HAUT-DU-CAP, Haiti -- As he begins his third year in office, President Michel Martelly is adding a dose of reality to his campaign promises, telling the Haitian people he alone cannot transform their lives.
Calmer and more mature in his rhetoric, Martelly is calling for greater social responsibility, describing his nation’s deep-seated social ills —hunger, joblessness and poverty — as problems that will not disappear overnight.
But even while trying to temper expectations, the man who once promised sweeping change remains uncompromising. He has simultaneously called for reconciliation among Haiti’s opposition while bashing political foes as he accuses parliamentarians of blocking progress.
Unable to get answers about more than $400 million in no-bid, post-Hurricane Sandy contracts, senators last week issued a summons to Prime Minister Laurent Lamothe to appear before them on Tuesday. Martelly, in turn, called an extraordinary session to address other matters.
“This is a government that is in place, that believes in our work,” Martelly said last week as he inaugurated a government administrative center on the outskirts of Cap-Haïtien.
Though work on the center began two presidential predecessors ago, he is happy to take credit for this project and others.
“The results are starting to be felt all over the country,’’ he said.
There have been changes in Haiti, which was ravaged by a magnitude-7.0 earthquake in January 2010 that left 1.5 million homeless. Of the 634,000 people living in tent cities when Martelly took office on May 14, 2011, just under half remain in squalid camps. This month a new housing development on the outskirts of the capital in Morne-à-Cabrit marked a milestone: 1,500 homes completed out of 3,000 planned.
However, much of the new dynamism is cosmetic — cleaner streets, sidewalks being built, and newly repaved roads. Even an infamous mountaintop slum overlooking two new luxury hotels in Petionville recently got a facelift. So too did a public square that once housed thousands of quake victims.
Though the improved façade, like the newly asphalted road leading visitors out of a still-under renovation Port-au-Prince international airport, paint a more welcoming Haiti, critics and even foreign observers say Haiti remains fragile and a developmental mess. The projects offer visibility for a government wanting to show results but they also raise questions about sustainability.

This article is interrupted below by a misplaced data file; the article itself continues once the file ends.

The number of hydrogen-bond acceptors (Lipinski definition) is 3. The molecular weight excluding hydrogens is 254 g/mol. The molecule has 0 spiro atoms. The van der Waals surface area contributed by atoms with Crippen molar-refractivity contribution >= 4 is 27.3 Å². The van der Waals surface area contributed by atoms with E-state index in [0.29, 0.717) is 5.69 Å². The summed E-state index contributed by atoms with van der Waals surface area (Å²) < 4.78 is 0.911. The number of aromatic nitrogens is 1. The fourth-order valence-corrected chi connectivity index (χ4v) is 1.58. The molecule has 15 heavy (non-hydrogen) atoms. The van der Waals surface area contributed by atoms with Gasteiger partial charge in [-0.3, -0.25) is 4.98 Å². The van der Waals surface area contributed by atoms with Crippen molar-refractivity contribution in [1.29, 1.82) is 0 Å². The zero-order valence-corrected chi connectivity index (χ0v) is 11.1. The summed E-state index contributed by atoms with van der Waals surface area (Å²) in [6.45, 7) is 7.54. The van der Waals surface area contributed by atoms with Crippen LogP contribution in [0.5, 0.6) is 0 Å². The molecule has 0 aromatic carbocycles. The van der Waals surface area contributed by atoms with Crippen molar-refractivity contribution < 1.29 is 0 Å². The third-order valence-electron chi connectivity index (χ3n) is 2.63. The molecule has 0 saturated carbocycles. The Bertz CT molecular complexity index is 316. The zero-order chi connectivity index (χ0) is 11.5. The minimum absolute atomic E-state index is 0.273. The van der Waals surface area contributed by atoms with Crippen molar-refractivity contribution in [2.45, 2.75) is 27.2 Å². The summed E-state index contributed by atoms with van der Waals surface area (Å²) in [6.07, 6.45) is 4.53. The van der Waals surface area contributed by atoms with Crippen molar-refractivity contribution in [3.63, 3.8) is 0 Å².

“This is all government work, standard work to be expected from any government,” said Michel Eric Gaillard, a Port-au-Prince political analyst. “Fundamental policy changes are needed but they are not there.”
Martelly’s actions must now match his speeches, observers say. Institutions, including the judiciary, remain weak; corruption persists and an economic takeoff hasn’t left the launch pad.
Direct foreign investment is projected to be $110 million — down from $170 million during the last budget year. And the head of the Senate Finance Committee has warned that Haiti faces a $200 million budget shortfall.
Meanwhile, Haiti’s foreign debt has ticked up to $1.1 billion in the past three years — almost as much as it was when it was forgiven on the day of the quake.
“It takes a functional government to deliver and Haiti does not have that under Micky or Lamothe,” said Jocelyn McCalla, a New York-based Haiti expert. “He had a rocky start. He’s managed to hold onto a PM; he’s got significant support in parliament until the well runs dry; he’s managed to use (Hugo) Chávez’s money, but that will come back to bite Haiti, not Martelly, in the you-know-where sometime soon.”